The Board monitored the Tug Haven initial reception facility this June. It said in the annexe: “The Tug Haven reception facility is intended as a short-term measure to hold migrants when they first arrive across the Channel, prior to being taken to other locations.

The Tug Haven area of Dover Western Docks. Picture Sam Lennon KMGroup
The Tug Haven area of Dover Western Docks. Picture Sam Lennon KMGroup

"However, with several hundred people often arriving in a single day, many migrants now stayed at the facility overnight, sleeping on the floor of a tent without sleeping mats.”

The Board raised particular concerns about the safeguarding of children in the holding rooms and the identification of vulnerability at the Tug Haven.

It points out that:

  • In 2020, the number of unaccompanied minors (696) almost doubled from the previous year. By the second half of 2020, Kent County Council could no longer take minors into its care.
  • In Frontier House there is no separate space for children or families.
  • Due to overcrowding, there are times where unaccompanied children are being held in small spaces with adults they do not know.
  • Failures in age assessment have meant that under-18s have been mistakenly transported to immigration removal centres. The mounting pressure on staff increases the likelihood of issues of vulnerability being missed, or not considered in enough depth.

The Board further noted that whilst brief medical checks took place at the Tug Haven, there were instances where migrants had been transferred to immigration removal centres without serious health problems or injuries having been identified.

Food at the Tug Haven was insufficient or improvised and there was no running water or provision for washing. Since the finalising of the Board’s report, sleeping mats were introduced at the Tug Haven in late September.

"Given how long the situation has continued, it is surprising that the Home Office still has such inadequate facilities."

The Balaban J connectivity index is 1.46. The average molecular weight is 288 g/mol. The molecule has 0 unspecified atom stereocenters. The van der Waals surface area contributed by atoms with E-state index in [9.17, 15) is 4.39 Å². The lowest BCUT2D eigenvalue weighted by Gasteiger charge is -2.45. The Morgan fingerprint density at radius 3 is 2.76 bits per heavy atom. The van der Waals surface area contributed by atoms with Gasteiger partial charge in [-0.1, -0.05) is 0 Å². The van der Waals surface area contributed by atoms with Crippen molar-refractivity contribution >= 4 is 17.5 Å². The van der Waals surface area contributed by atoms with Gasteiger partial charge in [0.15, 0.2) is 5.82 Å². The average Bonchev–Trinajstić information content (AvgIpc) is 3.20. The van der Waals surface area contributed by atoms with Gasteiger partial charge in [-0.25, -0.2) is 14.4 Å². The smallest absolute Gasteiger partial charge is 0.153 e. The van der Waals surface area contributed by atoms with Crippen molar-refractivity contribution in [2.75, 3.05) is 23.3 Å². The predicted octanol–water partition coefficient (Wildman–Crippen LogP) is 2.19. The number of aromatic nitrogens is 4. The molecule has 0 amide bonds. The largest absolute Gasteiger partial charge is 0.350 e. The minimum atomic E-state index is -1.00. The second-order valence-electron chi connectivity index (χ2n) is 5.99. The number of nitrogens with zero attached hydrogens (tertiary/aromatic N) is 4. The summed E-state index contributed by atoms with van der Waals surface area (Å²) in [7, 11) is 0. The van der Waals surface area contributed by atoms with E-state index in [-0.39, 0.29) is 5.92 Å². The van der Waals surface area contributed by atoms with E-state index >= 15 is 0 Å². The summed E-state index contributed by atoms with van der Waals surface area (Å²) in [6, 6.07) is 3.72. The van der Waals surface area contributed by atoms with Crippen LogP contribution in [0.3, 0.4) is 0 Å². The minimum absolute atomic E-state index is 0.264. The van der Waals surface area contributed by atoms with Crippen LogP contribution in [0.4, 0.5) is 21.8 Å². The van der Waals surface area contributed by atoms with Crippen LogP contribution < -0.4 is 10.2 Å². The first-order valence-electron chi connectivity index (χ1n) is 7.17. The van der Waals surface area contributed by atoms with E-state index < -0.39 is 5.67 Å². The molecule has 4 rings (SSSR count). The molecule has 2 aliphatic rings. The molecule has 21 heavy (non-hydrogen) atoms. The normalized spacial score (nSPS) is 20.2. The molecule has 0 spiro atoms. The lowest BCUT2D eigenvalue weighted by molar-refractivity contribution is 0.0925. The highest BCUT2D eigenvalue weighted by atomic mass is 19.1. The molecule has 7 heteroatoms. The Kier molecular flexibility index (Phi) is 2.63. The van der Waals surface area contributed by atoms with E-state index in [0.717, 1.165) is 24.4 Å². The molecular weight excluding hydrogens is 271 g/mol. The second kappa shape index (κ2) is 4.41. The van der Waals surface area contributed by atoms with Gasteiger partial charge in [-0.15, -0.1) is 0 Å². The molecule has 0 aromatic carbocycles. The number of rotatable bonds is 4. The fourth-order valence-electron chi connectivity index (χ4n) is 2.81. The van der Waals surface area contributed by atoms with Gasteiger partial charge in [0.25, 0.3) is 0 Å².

But on the plus side Board members witnessed caring and supportive interactions between staff and detainees.

Detainees have spoken positively to the monitors of the way they have been treated, and “staff should be commended for the calm and respectful approach observed by the Board, particularly given the pressurised and difficult circumstances in which they are working.”

Mr Baker also said: ‘Given how long the situation with small boat arrivals has continued, it is surprising that the Home Office still has such inadequate facilities for properly managing the care of children.

"It is surprising that elderly and vulnerable people have been sleeping on mats on the floor, that medical support has not been expanded and that there are still no proper washing facilities at the overflow room in Folkestone.

"The Board has observed some small improvements over the summer, but they have not gone far enough."

A Home Office Spokesperson said:“We have already taken steps to expand and improve buildings and amenities at Tug Haven and construction is underway for a new purpose-built triage facility for small boat arrivals.”

“The Government is determined to tackle the unacceptable rise in dangerous Channel crossings. The New Plan for immigration will deliver the most comprehensive reforms in decades to fix the broken system and break the business model of people smugglers.”